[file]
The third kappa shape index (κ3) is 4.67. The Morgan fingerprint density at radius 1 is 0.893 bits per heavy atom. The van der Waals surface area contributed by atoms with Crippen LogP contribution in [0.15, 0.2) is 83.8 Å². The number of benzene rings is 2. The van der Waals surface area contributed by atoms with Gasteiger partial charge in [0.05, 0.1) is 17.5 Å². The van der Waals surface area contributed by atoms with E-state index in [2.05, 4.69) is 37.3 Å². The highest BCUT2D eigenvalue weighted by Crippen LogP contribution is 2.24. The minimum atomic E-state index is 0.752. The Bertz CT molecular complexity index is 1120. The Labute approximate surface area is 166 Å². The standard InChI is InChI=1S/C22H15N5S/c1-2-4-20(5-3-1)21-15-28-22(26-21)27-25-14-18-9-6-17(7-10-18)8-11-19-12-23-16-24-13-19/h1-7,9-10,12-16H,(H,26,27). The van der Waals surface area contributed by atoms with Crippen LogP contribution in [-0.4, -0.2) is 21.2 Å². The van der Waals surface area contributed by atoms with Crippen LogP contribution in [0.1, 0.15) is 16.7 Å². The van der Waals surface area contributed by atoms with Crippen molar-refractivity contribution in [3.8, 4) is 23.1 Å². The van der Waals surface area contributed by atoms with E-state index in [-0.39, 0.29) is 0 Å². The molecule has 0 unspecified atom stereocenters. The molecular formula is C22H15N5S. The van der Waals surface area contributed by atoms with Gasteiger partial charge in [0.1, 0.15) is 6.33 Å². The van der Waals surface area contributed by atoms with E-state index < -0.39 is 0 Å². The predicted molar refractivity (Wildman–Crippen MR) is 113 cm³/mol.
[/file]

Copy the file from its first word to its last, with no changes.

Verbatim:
The third kappa shape index (κ3) is 4.67. The Morgan fingerprint density at radius 1 is 0.893 bits per heavy atom. The van der Waals surface area contributed by atoms with Crippen LogP contribution in [0.15, 0.2) is 83.8 Å². The number of benzene rings is 2. The van der Waals surface area contributed by atoms with Gasteiger partial charge in [0.05, 0.1) is 17.5 Å². The van der Waals surface area contributed by atoms with E-state index in [2.05, 4.69) is 37.3 Å². The highest BCUT2D eigenvalue weighted by Crippen LogP contribution is 2.24. The minimum atomic E-state index is 0.752. The Bertz CT molecular complexity index is 1120. The Labute approximate surface area is 166 Å². The standard InChI is InChI=1S/C22H15N5S/c1-2-4-20(5-3-1)21-15-28-22(26-21)27-25-14-18-9-6-17(7-10-18)8-11-19-12-23-16-24-13-19/h1-7,9-10,12-16H,(H,26,27). The van der Waals surface area contributed by atoms with Crippen LogP contribution in [-0.4, -0.2) is 21.2 Å². The van der Waals surface area contributed by atoms with Crippen LogP contribution in [0.1, 0.15) is 16.7 Å². The van der Waals surface area contributed by atoms with Crippen molar-refractivity contribution in [3.8, 4) is 23.1 Å². The van der Waals surface area contributed by atoms with E-state index in [-0.39, 0.29) is 0 Å². The molecule has 0 unspecified atom stereocenters. The molecular formula is C22H15N5S. The van der Waals surface area contributed by atoms with Gasteiger partial charge in [0.1, 0.15) is 6.33 Å². The van der Waals surface area contributed by atoms with E-state index < -0.39 is 0 Å². The predicted molar refractivity (Wildman–Crippen MR) is 113 cm³/mol.